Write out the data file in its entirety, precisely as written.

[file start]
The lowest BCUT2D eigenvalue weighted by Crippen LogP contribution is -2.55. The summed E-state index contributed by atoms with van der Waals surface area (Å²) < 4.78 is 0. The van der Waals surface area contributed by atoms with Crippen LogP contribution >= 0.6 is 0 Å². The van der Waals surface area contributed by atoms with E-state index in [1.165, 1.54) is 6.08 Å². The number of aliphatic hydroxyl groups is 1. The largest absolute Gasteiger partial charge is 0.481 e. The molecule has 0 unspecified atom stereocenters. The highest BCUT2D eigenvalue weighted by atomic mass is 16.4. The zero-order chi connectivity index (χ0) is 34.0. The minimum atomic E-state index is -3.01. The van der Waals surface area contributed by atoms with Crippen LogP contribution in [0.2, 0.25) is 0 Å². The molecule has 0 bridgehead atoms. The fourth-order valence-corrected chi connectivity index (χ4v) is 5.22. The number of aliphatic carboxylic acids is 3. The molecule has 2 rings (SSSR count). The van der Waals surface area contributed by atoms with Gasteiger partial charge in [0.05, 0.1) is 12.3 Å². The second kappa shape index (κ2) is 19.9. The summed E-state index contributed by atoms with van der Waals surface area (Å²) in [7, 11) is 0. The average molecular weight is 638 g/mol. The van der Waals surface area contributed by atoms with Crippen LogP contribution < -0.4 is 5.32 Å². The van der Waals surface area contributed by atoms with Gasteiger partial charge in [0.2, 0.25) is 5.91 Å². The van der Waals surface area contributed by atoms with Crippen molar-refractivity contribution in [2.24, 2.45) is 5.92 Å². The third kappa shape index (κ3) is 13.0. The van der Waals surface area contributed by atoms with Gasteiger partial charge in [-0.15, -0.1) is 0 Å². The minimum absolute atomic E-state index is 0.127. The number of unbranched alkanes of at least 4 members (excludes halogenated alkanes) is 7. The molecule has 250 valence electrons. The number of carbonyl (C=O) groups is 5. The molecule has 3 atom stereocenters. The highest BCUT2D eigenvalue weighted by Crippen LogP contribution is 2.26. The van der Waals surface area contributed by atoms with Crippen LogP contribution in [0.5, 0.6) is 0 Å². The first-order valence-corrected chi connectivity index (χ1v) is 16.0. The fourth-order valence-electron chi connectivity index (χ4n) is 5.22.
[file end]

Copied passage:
The lowest BCUT2D eigenvalue weighted by Crippen LogP contribution is -2.55. The summed E-state index contributed by atoms with van der Waals surface area (Å²) < 4.78 is 0. The van der Waals surface area contributed by atoms with Crippen LogP contribution >= 0.6 is 0 Å². The van der Waals surface area contributed by atoms with E-state index in [1.165, 1.54) is 6.08 Å². The number of aliphatic hydroxyl groups is 1. The largest absolute Gasteiger partial charge is 0.481 e. The molecule has 0 unspecified atom stereocenters. The highest BCUT2D eigenvalue weighted by atomic mass is 16.4. The zero-order chi connectivity index (χ0) is 34.0. The minimum atomic E-state index is -3.01. The van der Waals surface area contributed by atoms with Crippen LogP contribution in [0.2, 0.25) is 0 Å². The molecule has 0 bridgehead atoms. The fourth-order valence-corrected chi connectivity index (χ4v) is 5.22. The number of aliphatic carboxylic acids is 3. The molecule has 2 rings (SSSR count). The van der Waals surface area contributed by atoms with Gasteiger partial charge in [0.05, 0.1) is 12.3 Å². The second kappa shape index (κ2) is 19.9. The summed E-state index contributed by atoms with van der Waals surface area (Å²) in [7, 11) is 0. The average molecular weight is 638 g/mol. The van der Waals surface area contributed by atoms with Crippen LogP contribution < -0.4 is 5.32 Å². The van der Waals surface area contributed by atoms with Gasteiger partial charge in [0.2, 0.25) is 5.91 Å². The van der Waals surface area contributed by atoms with Crippen molar-refractivity contribution in [2.24, 2.45) is 5.92 Å². The third kappa shape index (κ3) is 13.0. The van der Waals surface area contributed by atoms with Gasteiger partial charge in [-0.15, -0.1) is 0 Å². The minimum absolute atomic E-state index is 0.127. The number of unbranched alkanes of at least 4 members (excludes halogenated alkanes) is 7. The molecule has 250 valence electrons. The number of carbonyl (C=O) groups is 5. The molecule has 3 atom stereocenters. The highest BCUT2D eigenvalue weighted by Crippen LogP contribution is 2.26. The van der Waals surface area contributed by atoms with Crippen LogP contribution in [0.5, 0.6) is 0 Å². The first-order valence-corrected chi connectivity index (χ1v) is 16.0. The fourth-order valence-electron chi connectivity index (χ4n) is 5.22.